Mass

The first instalments of the Latin Noted Missal are now available.
Latin Noted MIssal
Latin Gloria Patri at the Officium (Introit)
Latin Sequentiarium
Indices

The English Noted Missal is in preparation.
English Noted Missal
English Gloria Patri at the Officium (Introit).  (Palmer and Burgess, The Plainchant Gradual 1946/R 1965:302-304 includes the Sarum version of the Tones for the Gloria Patri in English, even though the proper chants of the mass are the Roman forms.)
While the above is in preparation, a Beta edition of the  Sarum English Performing Gradual is available as of July 2012.

Performance notes on the proper chants.

Officium
The antiphon is intoned by one or more leaders, and taken up by the full choir.  On Sundays and Feasts of Saint with Rulers of the Choir, and within ruled Octaves, and on Masses of St. Mary and the Feast of the Place, the antiphon is repeated after the psalm-verse–before the ‘Gloria Patri’–and again after the ‘Gloria Patri’:
-Antiphon
-Psalm-Verse
-Antiphon
-Gloria Patri
-Antiphon
When the Choir is not ruled the first repetition of the antiphon is omitted.
-Antiphon
-Psalm-Verse
-Gloria Patri
-Antiphon
During Passiontide the ‘Gloria Patri’ is omitted.
-Antiphon
-Psalm-Verse
-Antiphon
I have yet to see Sarum rubrics indicating who is to sing the psalm-verse and the ‘Gloria Patri’.  The typical Roman practice today is for a leader to sing the psalm-verse up to the mid-point (colon or *), at which point the full choir continues; and likewise for a leader to sing the ‘Gloria Patri’ up to the end of ‘Spiritui Sancto’, at which point the full choir continues.

Gradual
Normally one or more leaders intone the responsory after which the full choir commences the responsory again from the beginning and continues until the verse.   The leaders sing the verse; the full choir joins in for the final word(s) of the verse.  The leaders again intone the responsory, after which the full choir again commences the responsory from the beginning and concludes it.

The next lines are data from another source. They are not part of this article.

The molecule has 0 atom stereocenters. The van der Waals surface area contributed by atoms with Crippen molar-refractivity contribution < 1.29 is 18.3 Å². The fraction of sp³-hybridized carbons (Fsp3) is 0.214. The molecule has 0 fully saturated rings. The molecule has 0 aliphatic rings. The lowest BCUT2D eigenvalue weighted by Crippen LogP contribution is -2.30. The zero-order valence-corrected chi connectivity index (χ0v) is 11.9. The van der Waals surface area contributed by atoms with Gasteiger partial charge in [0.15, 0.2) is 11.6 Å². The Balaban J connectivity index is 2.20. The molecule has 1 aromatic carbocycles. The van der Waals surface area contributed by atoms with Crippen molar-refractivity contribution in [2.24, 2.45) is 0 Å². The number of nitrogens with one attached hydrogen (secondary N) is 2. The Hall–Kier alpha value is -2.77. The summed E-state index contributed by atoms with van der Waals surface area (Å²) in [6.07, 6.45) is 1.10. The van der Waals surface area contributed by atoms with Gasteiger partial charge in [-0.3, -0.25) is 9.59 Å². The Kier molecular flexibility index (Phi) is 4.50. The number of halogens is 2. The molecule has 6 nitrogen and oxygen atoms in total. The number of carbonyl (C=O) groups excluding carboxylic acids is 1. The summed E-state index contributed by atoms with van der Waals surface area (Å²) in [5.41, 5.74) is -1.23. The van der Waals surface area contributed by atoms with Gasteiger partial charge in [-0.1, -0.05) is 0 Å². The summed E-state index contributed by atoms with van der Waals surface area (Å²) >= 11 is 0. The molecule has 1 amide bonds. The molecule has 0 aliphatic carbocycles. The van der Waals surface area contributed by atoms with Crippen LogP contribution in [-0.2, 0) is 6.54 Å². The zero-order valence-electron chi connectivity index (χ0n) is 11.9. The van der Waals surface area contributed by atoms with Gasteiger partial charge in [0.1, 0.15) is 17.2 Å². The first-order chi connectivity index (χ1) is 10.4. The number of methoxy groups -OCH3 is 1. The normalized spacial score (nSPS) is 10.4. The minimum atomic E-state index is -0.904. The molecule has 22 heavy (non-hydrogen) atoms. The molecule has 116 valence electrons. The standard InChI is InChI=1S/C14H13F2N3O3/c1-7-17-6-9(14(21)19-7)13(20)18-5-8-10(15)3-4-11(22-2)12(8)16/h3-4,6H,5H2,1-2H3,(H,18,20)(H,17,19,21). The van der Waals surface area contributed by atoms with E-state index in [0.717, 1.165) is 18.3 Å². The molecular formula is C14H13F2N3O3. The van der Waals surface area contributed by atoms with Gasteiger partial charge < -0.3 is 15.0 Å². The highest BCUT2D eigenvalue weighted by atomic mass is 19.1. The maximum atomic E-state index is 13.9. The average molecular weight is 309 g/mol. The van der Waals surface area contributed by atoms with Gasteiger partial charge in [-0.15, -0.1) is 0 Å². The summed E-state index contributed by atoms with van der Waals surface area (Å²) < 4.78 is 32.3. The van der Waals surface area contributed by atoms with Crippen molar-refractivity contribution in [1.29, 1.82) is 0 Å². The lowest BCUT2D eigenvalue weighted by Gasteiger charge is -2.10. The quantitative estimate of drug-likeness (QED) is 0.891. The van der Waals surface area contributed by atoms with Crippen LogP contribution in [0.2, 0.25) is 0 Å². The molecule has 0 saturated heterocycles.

On certain occasions the repetition of the responsory is omitted.  They are: double feasts (except the second mass of Christmas), the fifth and sixth days of Easter, the ‘four seasons’ (ember days), and generally when a Tract follows.

Exceptions to these principles are noted in the text.

(If circumstances require a solo performance it would be appropriate to omit the repetitions of the incipit.)

Alleluya
Normally one or more leaders intone the Alleluya, after which the full choir commences the Alleluya again from the beginning and continues to the end of the neuma (jubilus). The leader(s) sing the verse; the full choir joins in for the final word(s) of the verse.  If a sequence shall follow, the leader(s) again intone the Alleluya. If there is no sequence, the leader(s) again intone the Alleluya, after which the full choir again commences the Alleluya from the beginning and concludes it with the neuma (jubilus).

(If circumstances require a solo performance  it would be appropriate to omit the repetitions of the incipit.)

Sequence
There appear to be no specific Sarum rubrics pertaining to the performance of the sequence. It would seem appropriate for the leader(s) to begin (up to the editorial ‘*’), and for the Choir side to continue to the end of the first line (double bar). From there to the end a continuation alternating by sides of the choir would seem most appropriate.  It may be appropriate for the final line of the sequence to be sung by the full choir.

Offertory
It would appear that the offertory is intoned by one or more leaders and is continued and concluded by the full choir.

Offertory Verse
Offertory verses are sung during the week.  I have yet to see Sarum rubrics pertaining to the performance of the offertory verse.  It presumably would follow the pattern of the Gradual, that is, sung by one or more leaders.  However, it is not clear whether the verse is concluded by the full choir or not, and it is not clear whether the responsory is repeated after the verse.  Given that the Offertory Verse is often tonally open at the end, and that no other musical item follows it directly (as the Alleluya may follow directly after a Gradual Verse, or a Sequence may follow directly after a repetition of Alleluya repetition–omitting the jubilus), it would make the most sense to repeat the whole responsory.  (The Roman practice seems to be to repeat the latter part of the responsory as a repetenda.)

Communion
It would appear that the communion is intoned by one or more leaders and is continued and concluded by the full choir.  The Sarum Rite does not include Communion Verses.